Portrait from "The Graphic", 12 May 1888.

Edwin Lawrence
(2 February 1837 – 21 April 1914), known as Sir Edwin Durning-Lawrence, 1st Baronet from 1898, was a barrister and Liberal Unionist politician.

He was the seventh son and last child of William Lawrence and Jane Clarke. His father was a Cornish carpenter, who moved to London in and established a large and successful business in the Hoxton and South Bank areas.

The Lawrence family were some of the largest holders of real estate in the City of London. His brothers William Lawrence and Sir James Lawrence were Lord Mayors of London and also Members of Parliament.

Edwin studied law at the University of London and was called to the bar at the Middle Temple in 1867.

A prominent member of the Unitarian Church, together his brother James he was largely responsible for the building of the Essex Street Chapel, the headquarters of British Unitarianism.[1]

In March 1886 he became a member of the Metropolitan Board of Works as one of the representatives of Shoreditch Vestry, an office previously held by his brother, Alfred.[2] He held the seat until the board's abolition in 1889.

In 1895 he was elected MP for Truro in Cornwall. This was his fourth attempt to enter parliament, and he held the seat until 1906.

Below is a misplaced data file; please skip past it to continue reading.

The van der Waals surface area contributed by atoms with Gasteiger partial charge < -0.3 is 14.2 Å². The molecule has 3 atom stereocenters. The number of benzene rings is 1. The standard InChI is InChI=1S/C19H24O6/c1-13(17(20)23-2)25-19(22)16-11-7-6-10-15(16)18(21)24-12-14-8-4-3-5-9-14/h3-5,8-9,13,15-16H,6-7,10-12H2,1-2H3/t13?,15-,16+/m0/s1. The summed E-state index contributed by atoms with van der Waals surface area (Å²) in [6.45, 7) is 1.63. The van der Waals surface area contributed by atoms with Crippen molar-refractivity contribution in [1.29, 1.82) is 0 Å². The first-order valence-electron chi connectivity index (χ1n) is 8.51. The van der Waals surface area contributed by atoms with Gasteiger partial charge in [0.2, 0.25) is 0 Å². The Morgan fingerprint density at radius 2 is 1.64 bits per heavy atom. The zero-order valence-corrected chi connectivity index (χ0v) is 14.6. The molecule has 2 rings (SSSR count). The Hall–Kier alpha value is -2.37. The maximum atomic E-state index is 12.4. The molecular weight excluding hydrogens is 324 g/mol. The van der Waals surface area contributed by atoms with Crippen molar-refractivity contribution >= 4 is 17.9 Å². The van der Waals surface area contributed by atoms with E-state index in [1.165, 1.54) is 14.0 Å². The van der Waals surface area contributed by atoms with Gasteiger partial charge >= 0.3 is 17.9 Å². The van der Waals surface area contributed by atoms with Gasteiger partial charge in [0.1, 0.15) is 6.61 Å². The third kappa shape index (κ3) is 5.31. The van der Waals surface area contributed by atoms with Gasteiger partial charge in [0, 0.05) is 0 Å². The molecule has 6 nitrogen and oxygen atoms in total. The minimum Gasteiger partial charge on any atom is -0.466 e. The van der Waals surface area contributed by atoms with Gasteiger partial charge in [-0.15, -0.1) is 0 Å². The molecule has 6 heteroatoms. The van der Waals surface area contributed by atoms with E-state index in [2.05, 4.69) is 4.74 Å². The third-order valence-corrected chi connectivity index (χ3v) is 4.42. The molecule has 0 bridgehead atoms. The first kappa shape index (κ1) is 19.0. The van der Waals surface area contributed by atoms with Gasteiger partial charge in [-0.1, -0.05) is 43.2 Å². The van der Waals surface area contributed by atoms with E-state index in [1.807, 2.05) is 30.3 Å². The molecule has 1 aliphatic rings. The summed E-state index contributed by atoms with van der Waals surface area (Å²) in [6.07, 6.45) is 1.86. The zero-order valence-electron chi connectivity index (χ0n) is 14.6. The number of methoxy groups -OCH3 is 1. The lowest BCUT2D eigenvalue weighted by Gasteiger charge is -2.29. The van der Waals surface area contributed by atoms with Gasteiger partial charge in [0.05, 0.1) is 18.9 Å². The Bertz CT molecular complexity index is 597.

In 1898 he changed his surname to Durning-Lawrence, in honour of his wife's maternal grandfather, and was created 1st Baronet Durning-Lawrence, of King's Ride, Ascot, Berkshire in the same year.[3]

He died at his home at Carlton House Terrace, Westminster, in 1914, aged 77. He was buried in Kensal Green Cemetery. As he had no heir, the baronetcy became extinct on his death.[3]

Some details of his archives here [1]


  • "Death Of Sir E. Durning-Lawrence. An Ardent Baconian". The Times: p. 10. 22 April 1914. 
  1. ch 3, Rowe, Mortimer, B.A., D.D. The History of Essex Hall. London: Lindsey Press, 1959.
  2. "General News". Reynold's Newspaper. 21 March 1886. 
  3. 3.0 3.1 L. G. Pine, The New Extinct Peerage 1884–1971: Containing Extinct, Abeyant, Dormant and Suspended Peerages With Genealogies and Arms, London: Heraldry Today, 1972, p. 217 ISBN 0806305215

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